Flat-Tax Bill Heads to Fla. Governor


Tax accounting should be simpler for Florida operators under the terms of a flat-tax bill headed for Gov. Jeb Bush's desk.

The new plan also changes the basis for telecommunications taxes in a way that applies them to satellite-TV and wireless carriers for the first time.

"This is as significant as a rewrite of the telecommunications act in our state," Florida Cable Telecommunication Association president Steve Wilkerson said.

The proposal will create a single tax on telecommunications, to be collected by the state, rather than by 67 counties and 380 municipalities in Florida.

"We'll no longer be subject to audits by consultants to justify their contingency fees. It will lessen our administrative costs," Wilkerson added.

The tax amount has yet to be set. The bill will establish a study that aims to determine a rate that provides local governments with the same amount of money obtained under the old regime. That provision was key to eliminating opposition from local-government lobbyists.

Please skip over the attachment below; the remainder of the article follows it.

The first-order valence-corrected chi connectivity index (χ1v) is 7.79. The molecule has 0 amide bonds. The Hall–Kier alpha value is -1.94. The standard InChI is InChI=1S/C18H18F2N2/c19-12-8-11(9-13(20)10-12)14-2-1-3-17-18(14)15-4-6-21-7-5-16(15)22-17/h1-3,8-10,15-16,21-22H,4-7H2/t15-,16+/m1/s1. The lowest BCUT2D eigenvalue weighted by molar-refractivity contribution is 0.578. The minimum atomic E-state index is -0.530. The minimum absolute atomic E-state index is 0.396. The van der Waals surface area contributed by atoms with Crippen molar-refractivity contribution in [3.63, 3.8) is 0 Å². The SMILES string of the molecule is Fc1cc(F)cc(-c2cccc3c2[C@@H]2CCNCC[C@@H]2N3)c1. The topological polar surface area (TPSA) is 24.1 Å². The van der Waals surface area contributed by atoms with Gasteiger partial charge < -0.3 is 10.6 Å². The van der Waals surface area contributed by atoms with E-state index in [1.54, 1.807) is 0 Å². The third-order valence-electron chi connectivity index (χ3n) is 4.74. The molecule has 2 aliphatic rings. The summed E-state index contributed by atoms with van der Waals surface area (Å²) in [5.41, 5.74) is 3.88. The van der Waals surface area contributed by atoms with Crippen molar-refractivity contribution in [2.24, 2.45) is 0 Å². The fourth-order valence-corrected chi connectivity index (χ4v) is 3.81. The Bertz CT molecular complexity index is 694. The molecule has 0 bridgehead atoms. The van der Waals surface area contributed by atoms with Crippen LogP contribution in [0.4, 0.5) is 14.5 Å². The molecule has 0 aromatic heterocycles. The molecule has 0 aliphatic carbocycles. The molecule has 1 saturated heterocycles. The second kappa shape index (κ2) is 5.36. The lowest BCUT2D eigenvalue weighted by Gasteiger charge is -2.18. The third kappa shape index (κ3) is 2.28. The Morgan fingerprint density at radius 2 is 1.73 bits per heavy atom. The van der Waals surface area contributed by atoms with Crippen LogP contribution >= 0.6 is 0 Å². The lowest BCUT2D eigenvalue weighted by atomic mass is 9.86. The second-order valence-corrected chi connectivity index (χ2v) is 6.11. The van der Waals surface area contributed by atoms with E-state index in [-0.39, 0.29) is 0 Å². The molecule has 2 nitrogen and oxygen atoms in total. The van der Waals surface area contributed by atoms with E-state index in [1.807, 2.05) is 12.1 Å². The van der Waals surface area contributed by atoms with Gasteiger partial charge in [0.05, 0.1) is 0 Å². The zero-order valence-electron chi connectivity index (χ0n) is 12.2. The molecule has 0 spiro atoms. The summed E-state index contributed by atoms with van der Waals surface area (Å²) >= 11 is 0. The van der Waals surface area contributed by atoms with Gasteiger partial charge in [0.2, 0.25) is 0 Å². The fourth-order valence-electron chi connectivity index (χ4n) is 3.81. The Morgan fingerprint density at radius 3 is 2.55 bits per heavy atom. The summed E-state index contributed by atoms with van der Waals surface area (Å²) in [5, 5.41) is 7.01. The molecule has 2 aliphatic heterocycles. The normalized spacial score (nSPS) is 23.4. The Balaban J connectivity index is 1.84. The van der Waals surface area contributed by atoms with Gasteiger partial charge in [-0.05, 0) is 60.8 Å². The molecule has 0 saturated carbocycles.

The new scheme taxes providers based on what they charge the consumer, as opposed to taxing an operator's gross revenue, which can include outside income such as payments from home shopping networks.

The tax will also be applied to satellite-TV providers and wireless carriers. But since the methodology is new, it could be challenged legally.

Kentucky operators floated a similar flat-tax proposal. It was part of a telecommunications-reform platform debated by the legislature, as was a new 6 percent tax on interstate long distance. But the flat tax was excised from the final budget bill.

A spokeswoman for the Kentucky cable trade group said the governor intends to recall the legislature for a special session sometime after the November election, at which time the cable industry intends to resurrect the flat-tax idea.

Experts said the Florida experience will help to determine whether flat taxation is a trend that should be replicated in other states.

"To rethink how a whole tax is levied is a laudable objective, but the devil is in the details," said John Seiver, a lawyer who deals with many cable-TV issues at Washington, D.C.-based Cole, Raywid & Braverman.

Cities can still levy other taxes in ways that put more of a burden on wired operators, he noted.

Gov. Bush has not signed the tax bill yet. But Wilkerson said he met with the governor, adding, "I don't have a care in the world" that he will sign the bill.